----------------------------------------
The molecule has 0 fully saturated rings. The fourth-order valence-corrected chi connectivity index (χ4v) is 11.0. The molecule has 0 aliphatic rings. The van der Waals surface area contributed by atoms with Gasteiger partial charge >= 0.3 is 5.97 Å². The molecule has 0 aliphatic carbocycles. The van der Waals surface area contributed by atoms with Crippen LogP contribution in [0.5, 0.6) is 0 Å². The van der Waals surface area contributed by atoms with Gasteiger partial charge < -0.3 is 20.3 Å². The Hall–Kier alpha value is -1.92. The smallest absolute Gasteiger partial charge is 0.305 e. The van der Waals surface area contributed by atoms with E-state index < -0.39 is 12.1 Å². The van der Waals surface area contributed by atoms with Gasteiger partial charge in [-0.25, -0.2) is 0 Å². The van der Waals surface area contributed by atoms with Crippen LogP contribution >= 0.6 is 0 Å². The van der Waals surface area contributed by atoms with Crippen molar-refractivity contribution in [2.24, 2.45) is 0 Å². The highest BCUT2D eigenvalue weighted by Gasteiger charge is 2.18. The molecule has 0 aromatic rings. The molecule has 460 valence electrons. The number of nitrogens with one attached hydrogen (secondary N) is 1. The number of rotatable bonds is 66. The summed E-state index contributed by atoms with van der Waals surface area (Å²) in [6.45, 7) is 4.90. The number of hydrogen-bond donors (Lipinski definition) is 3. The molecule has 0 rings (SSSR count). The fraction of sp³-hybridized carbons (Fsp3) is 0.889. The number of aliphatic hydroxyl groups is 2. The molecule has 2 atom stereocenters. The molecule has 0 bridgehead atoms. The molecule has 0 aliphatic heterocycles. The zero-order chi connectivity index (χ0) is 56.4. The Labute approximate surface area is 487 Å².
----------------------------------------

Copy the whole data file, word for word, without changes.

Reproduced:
The molecule has 0 fully saturated rings. The fourth-order valence-corrected chi connectivity index (χ4v) is 11.0. The molecule has 0 aliphatic rings. The van der Waals surface area contributed by atoms with Gasteiger partial charge >= 0.3 is 5.97 Å². The molecule has 0 aliphatic carbocycles. The van der Waals surface area contributed by atoms with Crippen LogP contribution in [0.5, 0.6) is 0 Å². The van der Waals surface area contributed by atoms with Gasteiger partial charge < -0.3 is 20.3 Å². The Hall–Kier alpha value is -1.92. The smallest absolute Gasteiger partial charge is 0.305 e. The van der Waals surface area contributed by atoms with E-state index < -0.39 is 12.1 Å². The van der Waals surface area contributed by atoms with Gasteiger partial charge in [-0.25, -0.2) is 0 Å². The van der Waals surface area contributed by atoms with Crippen LogP contribution >= 0.6 is 0 Å². The van der Waals surface area contributed by atoms with Crippen molar-refractivity contribution in [2.24, 2.45) is 0 Å². The highest BCUT2D eigenvalue weighted by Gasteiger charge is 2.18. The molecule has 0 aromatic rings. The molecule has 460 valence electrons. The number of nitrogens with one attached hydrogen (secondary N) is 1. The number of rotatable bonds is 66. The summed E-state index contributed by atoms with van der Waals surface area (Å²) in [6.45, 7) is 4.90. The number of hydrogen-bond donors (Lipinski definition) is 3. The molecule has 0 rings (SSSR count). The fraction of sp³-hybridized carbons (Fsp3) is 0.889. The number of aliphatic hydroxyl groups is 2. The molecule has 2 atom stereocenters. The molecule has 0 bridgehead atoms. The molecule has 0 aliphatic heterocycles. The zero-order chi connectivity index (χ0) is 56.4. The Labute approximate surface area is 487 Å².